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ES12 works very well. However I would not use it unless my system sealed without leaks, especially in the interior. There is a scent (pine I believe) that is part of the formula.
 

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Here are two articles on the safety of ER12 that I saved. You might find them interesting. In particular look at page 12 of the first one.
 

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Right, Oz! Im with you all the way. Those articles , I read a few years ago. (dont remember exactly) but they may mention the famous (in auto ac circles anyway) AD Little studies done on HC's finding the risks are so miniscule- so remote for a fire/'explosion" it was like 1/500,000,000 cars . Or maybe the A.D.Little research was a seperate paper. Oh well, cant remember al the research p[apers anymore.

naysayers/opponents claim Little was 'paid off" to produce favorable results. If one cant trust a prestigious firm like AD Little, who can one trust- DuPont??.

Anyway, glad you posted the info......
 

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ES12 works very well. However I would not use it unless my system sealed without leaks, especially in the interior. There is a scent (pine I believe) that is part of the formula.
Right, John. That scent is actually the best indicator for leaks. I chased an elusive leak on a Honda civic for months- ended up I smelled the pine "seepage" from the low psi line- it was seeping through it!! Stuck my nose right on it and it was a slam dunk. True, some tubes are so hard to reach your nose cant get down there, LOL...but many times the pine can be noticed even a few feet from the engine bay, then you go from there to search.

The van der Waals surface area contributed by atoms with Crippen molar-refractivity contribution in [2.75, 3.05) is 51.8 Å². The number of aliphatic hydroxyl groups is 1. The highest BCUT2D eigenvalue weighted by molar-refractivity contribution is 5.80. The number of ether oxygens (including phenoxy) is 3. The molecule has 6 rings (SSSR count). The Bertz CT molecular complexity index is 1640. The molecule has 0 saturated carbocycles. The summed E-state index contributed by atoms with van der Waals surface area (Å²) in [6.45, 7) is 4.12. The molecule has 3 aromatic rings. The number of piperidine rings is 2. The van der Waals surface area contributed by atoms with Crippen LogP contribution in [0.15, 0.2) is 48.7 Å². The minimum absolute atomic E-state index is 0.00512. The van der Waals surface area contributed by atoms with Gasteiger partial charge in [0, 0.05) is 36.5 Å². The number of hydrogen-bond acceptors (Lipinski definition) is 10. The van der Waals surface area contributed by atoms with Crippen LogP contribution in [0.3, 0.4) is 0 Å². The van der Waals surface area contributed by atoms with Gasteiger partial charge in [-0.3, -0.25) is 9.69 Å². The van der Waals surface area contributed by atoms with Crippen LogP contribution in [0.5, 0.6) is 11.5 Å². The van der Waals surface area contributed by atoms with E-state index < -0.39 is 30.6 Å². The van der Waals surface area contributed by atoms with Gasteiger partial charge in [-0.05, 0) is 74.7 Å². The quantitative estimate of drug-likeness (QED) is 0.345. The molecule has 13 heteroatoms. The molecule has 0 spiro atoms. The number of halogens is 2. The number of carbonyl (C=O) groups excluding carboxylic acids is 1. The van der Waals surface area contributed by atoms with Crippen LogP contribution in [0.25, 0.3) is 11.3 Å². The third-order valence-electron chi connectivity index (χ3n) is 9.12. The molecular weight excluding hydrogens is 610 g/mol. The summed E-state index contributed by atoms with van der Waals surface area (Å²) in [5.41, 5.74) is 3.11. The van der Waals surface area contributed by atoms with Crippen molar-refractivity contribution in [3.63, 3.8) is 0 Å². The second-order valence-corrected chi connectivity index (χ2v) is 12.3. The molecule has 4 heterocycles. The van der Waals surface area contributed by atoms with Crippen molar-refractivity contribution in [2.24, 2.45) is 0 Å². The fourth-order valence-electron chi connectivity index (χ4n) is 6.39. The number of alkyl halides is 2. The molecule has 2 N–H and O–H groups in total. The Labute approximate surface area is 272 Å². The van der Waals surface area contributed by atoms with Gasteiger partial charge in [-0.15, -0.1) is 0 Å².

. Slow leaks are the hardest to find. Most detectors (even the 100 ppm ones) will never find them. Pine is a great idea/useful tool.
 

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Anyway, glad you posted the info......
No problem. As you suggest, the manufacturers of R134a are not going to be happy to have their monopoly reduced. It must have been a nice little earner for them. I like the way some air-conditioning guys will tell you that R134a is fine in the old R12 systems when it quite patently is not. I heard that here in Australia R134a is being phased out and replaced with hydrocarbon based gas anyway.
 

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No problem. As you suggest, the manufacturers of R134a are not going to be happy to have their monopoly reduced. It must have been a nice little earner for them. I like the way some air-conditioning guys will tell you that R134a is fine in the old R12 systems when it quite patently is not. I heard that here in Australia R134a is being phased out and replaced with hydrocarbon based gas anyway.
Wow- I have not heard! Good to know a first world country is using "uncommon sense" when it comes to auto ac!! Maybe it will encourage the rest of us dumb a++es to join that crowd!! Yes, r134a has its days limited with the global warming potential it has- at least politically, HC's have way less GW potential. And way less "toxic". And companies like benz abandoned CO2 recently - no worky- too much psi needed, so too much HP robbed by engine.

hehe- just added a can of ES12 to one of my older cars- what a breeze. Stay cool, OZ! (hope yous done get another one of those heat waves like they had down there in last january.........was visiting melbourne/Sidney/tasmania in february- just after it broke.........lucky.